Mileage plan for California lawmakers is pricier than providing cars


Reporting from Sacramento -- California lawmakers are about to lose one of their biggest perks — a car of their choice paid for mostly by taxpayers, but a legal snag could end up costing the public more.

A citizen panel appointed by the governor determined in April that the state’s budget crisis, which was causing deep reductions in services to Californians, required some sacrifices by those making the cuts.

The Citizens Compensation Commission decided the state would stop buying cars, gas, maintenance and insurance for legislators — who repay a portion of the purchase price — and instead gave them a $300-a-month transportation allowance.


“That’s the easiest way to save money and help balance the budget,” said Commissioner Charles Murray, a Los Angeles businessman.

But even as the Senate and Assembly prepare to collect the cars Thursday and auction them, a dispute over the commission’s authority is jeopardizing the expected savings.

State Controller John Chiang notified lawmakers last week that they would not be getting the $300 allowance because the state attorney general has determined the commission acted beyond its powers in approving the benefit.

Instead, lawmakers will be reimbursed 55.5 cents a mile for using their personal cars on legislative business. Requiring lawmakers to file for mileage instead of receiving a lump sum is needed “to protect public funds from unnecessary or excessive” payments, wrote Deputy Atty. Gen. Tamar Pachter in a legal opinion on the issue.

The commission estimated that providing lawmakers with cars, gas, repairs and insurance cost about $735,800 last year. If legislators received the allowance instead, the cost would be $432,000.

Reimbursing lawmakers at 55.5 cents per mile would cost more than $1 million annually, according to figures compiled by the Legislature and the commission, based on the number of miles driven by legislators in the past.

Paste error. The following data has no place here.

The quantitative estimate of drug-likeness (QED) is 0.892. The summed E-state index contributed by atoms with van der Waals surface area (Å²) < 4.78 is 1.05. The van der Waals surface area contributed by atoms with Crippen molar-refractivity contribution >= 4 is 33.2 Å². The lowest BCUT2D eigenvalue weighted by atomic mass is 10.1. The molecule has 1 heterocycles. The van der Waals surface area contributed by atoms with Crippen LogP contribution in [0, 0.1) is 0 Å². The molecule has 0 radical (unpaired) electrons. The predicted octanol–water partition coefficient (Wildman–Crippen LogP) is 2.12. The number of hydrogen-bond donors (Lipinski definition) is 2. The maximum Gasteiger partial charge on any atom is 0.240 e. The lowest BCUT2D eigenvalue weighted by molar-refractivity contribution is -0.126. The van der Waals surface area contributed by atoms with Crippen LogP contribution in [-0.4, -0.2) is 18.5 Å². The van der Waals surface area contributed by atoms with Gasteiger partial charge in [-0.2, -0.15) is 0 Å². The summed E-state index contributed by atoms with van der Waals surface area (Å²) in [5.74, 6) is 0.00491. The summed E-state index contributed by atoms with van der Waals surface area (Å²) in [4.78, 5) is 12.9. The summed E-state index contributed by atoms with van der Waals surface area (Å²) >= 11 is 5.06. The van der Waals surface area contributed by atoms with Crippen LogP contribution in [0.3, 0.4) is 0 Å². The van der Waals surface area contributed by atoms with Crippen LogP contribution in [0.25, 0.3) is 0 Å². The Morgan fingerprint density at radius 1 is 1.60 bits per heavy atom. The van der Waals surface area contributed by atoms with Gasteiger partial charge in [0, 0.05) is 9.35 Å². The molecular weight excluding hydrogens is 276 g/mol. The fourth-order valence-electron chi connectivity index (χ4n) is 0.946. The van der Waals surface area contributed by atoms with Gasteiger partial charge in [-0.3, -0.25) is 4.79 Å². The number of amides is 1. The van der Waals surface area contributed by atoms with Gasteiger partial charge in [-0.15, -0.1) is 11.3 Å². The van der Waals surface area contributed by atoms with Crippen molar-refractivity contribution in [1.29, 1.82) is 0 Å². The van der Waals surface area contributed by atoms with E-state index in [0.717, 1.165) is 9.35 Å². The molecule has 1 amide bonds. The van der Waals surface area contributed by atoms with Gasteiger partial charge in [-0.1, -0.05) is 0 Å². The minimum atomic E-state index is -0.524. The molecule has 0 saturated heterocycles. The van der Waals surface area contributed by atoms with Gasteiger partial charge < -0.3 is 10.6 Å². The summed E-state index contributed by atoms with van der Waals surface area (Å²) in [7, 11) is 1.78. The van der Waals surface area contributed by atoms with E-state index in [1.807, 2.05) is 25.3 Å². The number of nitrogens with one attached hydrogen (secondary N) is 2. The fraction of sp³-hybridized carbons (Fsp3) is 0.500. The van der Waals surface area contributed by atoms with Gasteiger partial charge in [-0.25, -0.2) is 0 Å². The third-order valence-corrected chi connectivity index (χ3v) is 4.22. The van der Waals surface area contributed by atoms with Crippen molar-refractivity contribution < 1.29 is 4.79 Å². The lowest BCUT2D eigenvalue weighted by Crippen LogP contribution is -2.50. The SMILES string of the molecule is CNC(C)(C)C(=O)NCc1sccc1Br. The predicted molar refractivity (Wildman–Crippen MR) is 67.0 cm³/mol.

Mileage is “a better deal for the legislators,” Murray complained.

“Some legislators have districts that are bigger than certain U.S. states,” said John Vigna, a spokesman for Assembly Speaker John Pérez (D-Los Angeles).

Lawmakers had indicated to Pachter through their attorney that if the monthly allowance was legal, they were entitled to both the $300 and mileage reimbursement.

Pachter wrote that the state Constitution permits the commission to adjust only salary and benefits. “It does not authorize the Commission to create or to adjust automobile allowances, which is not salary or benefits,” Pachter’s opinion said.

The leader of the Assembly’s Republicans, Connie Conway of Tulare, has one of the state’s largest districts: 33,000 square miles extending from Kern County to the Arizona and Nevada borders.

Sen. Noreen Evans (D-Santa Rosa) has a large territory as well and says it’s counterproductive to give her mileage instead of a car.

“In a district as large as mine, covering six counties and nearly a third of the state’s coastline, the decision to eliminate state vehicles will be more costly to taxpayers,” she said.

Sen. Gloria Negrete McLeod (D-Chino) has a smaller district and estimates that she drives about 10,000 miles a year. That would cost $5,500 under the reimbursement program, more than the allowance would pay.

Some legislators say they plan to begin using their personal cars to travel around their districts. Others hope to purchase their state cars when they are auctioned.

Sen. Louis Correa (D-Santa Ana) is turning in his state-purchased 2007 Prius and will tool around his Orange County district in a personal car, a 2006 Toyota Highlander SUV.

“I can drive my district from one end to the other in 15 minutes when traffic is good,” Correa said. He is fine with the state Citizens Compensation Commission’s decision to take away the cars: “I think we should share in the pain of Californians.”

Legislative leaders said they plan to take competing bids from car dealers or auction houses and sell most of the 76 SUVs, luxury cars and hybrids that had been purchased for lawmakers. Some of the vehicles are likely to be retained in the state motor pool.

Neither legislative house is prohibiting members from eventually buying the vehicles from a third party.

Sen. Ron Calderon (D-Montebello) hopes to be able to buy the Cadillac STS V-8 luxury sports sedan that the state purchased for him for $54,830, the most expensive vehicle in legislators’ hands.

“The Cadillac meets his specific need to get him in and around the district, so he is going to stick with the vehicle,” said Rocky Rushing, Calderon’s chief of staff.